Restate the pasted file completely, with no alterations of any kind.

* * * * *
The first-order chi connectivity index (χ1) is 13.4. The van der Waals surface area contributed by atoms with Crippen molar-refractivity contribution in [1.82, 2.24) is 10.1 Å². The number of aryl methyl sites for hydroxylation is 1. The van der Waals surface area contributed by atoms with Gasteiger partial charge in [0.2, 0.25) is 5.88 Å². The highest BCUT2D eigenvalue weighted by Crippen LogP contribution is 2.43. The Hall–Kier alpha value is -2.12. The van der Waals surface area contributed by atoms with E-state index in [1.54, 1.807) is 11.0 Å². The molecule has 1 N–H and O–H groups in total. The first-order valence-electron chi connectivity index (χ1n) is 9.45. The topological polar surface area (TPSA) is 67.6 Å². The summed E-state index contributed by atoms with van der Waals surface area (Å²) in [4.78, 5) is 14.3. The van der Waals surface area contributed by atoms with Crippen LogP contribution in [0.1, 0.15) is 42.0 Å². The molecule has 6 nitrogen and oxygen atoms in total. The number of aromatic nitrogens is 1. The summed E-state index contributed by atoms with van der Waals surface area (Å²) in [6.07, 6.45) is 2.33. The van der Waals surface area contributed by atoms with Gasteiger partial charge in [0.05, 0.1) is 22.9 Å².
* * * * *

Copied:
The first-order chi connectivity index (χ1) is 13.4. The van der Waals surface area contributed by atoms with Crippen molar-refractivity contribution in [1.82, 2.24) is 10.1 Å². The number of aryl methyl sites for hydroxylation is 1. The van der Waals surface area contributed by atoms with Gasteiger partial charge in [0.2, 0.25) is 5.88 Å². The highest BCUT2D eigenvalue weighted by Crippen LogP contribution is 2.43. The Hall–Kier alpha value is -2.12. The van der Waals surface area contributed by atoms with E-state index in [1.54, 1.807) is 11.0 Å². The molecule has 1 N–H and O–H groups in total. The first-order valence-electron chi connectivity index (χ1n) is 9.45. The topological polar surface area (TPSA) is 67.6 Å². The summed E-state index contributed by atoms with van der Waals surface area (Å²) in [4.78, 5) is 14.3. The van der Waals surface area contributed by atoms with Crippen LogP contribution in [0.1, 0.15) is 42.0 Å². The molecule has 6 nitrogen and oxygen atoms in total. The number of aromatic nitrogens is 1. The summed E-state index contributed by atoms with van der Waals surface area (Å²) in [6.07, 6.45) is 2.33. The van der Waals surface area contributed by atoms with Gasteiger partial charge in [0.05, 0.1) is 22.9 Å².